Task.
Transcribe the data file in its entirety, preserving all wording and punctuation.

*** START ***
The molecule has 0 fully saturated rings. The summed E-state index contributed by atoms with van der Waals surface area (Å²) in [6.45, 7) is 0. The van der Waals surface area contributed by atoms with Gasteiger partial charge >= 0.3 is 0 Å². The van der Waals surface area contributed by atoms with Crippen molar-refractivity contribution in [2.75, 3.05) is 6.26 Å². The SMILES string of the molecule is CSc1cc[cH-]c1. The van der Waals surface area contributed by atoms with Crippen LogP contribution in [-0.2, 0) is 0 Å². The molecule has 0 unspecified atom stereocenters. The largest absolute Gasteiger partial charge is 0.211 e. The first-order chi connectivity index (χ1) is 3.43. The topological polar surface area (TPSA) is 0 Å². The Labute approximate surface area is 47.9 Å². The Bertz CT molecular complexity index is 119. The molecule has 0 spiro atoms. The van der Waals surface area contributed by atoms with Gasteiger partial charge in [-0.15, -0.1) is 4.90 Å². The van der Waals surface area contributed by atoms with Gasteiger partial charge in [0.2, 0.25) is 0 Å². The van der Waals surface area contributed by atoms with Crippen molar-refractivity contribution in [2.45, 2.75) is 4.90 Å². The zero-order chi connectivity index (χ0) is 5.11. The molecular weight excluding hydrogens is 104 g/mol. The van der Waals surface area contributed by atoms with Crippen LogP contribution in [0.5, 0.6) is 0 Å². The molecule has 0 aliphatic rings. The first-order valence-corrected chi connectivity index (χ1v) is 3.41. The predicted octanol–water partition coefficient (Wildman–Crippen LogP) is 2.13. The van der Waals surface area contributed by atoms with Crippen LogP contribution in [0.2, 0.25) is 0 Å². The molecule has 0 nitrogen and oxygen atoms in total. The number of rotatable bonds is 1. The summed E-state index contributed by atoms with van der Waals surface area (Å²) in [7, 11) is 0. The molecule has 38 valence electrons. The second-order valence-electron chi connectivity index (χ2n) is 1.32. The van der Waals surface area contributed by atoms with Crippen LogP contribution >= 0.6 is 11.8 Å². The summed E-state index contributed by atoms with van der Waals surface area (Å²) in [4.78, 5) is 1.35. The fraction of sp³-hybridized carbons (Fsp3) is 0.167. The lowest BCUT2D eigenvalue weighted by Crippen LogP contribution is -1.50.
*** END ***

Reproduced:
The molecule has 0 fully saturated rings. The summed E-state index contributed by atoms with van der Waals surface area (Å²) in [6.45, 7) is 0. The van der Waals surface area contributed by atoms with Gasteiger partial charge >= 0.3 is 0 Å². The van der Waals surface area contributed by atoms with Crippen molar-refractivity contribution in [2.75, 3.05) is 6.26 Å². The SMILES string of the molecule is CSc1cc[cH-]c1. The van der Waals surface area contributed by atoms with Crippen LogP contribution in [-0.2, 0) is 0 Å². The molecule has 0 unspecified atom stereocenters. The largest absolute Gasteiger partial charge is 0.211 e. The first-order chi connectivity index (χ1) is 3.43. The topological polar surface area (TPSA) is 0 Å². The Labute approximate surface area is 47.9 Å². The Bertz CT molecular complexity index is 119. The molecule has 0 spiro atoms. The van der Waals surface area contributed by atoms with Gasteiger partial charge in [-0.15, -0.1) is 4.90 Å². The van der Waals surface area contributed by atoms with Gasteiger partial charge in [0.2, 0.25) is 0 Å². The van der Waals surface area contributed by atoms with Crippen molar-refractivity contribution in [2.45, 2.75) is 4.90 Å². The zero-order chi connectivity index (χ0) is 5.11. The molecular weight excluding hydrogens is 104 g/mol. The van der Waals surface area contributed by atoms with Crippen LogP contribution in [0.5, 0.6) is 0 Å². The molecule has 0 aliphatic rings. The first-order valence-corrected chi connectivity index (χ1v) is 3.41. The predicted octanol–water partition coefficient (Wildman–Crippen LogP) is 2.13. The van der Waals surface area contributed by atoms with Crippen LogP contribution in [0.2, 0.25) is 0 Å². The molecule has 0 nitrogen and oxygen atoms in total. The number of rotatable bonds is 1. The summed E-state index contributed by atoms with van der Waals surface area (Å²) in [7, 11) is 0. The molecule has 38 valence electrons. The second-order valence-electron chi connectivity index (χ2n) is 1.32. The van der Waals surface area contributed by atoms with Crippen LogP contribution >= 0.6 is 11.8 Å². The summed E-state index contributed by atoms with van der Waals surface area (Å²) in [4.78, 5) is 1.35. The fraction of sp³-hybridized carbons (Fsp3) is 0.167. The lowest BCUT2D eigenvalue weighted by Crippen LogP contribution is -1.50.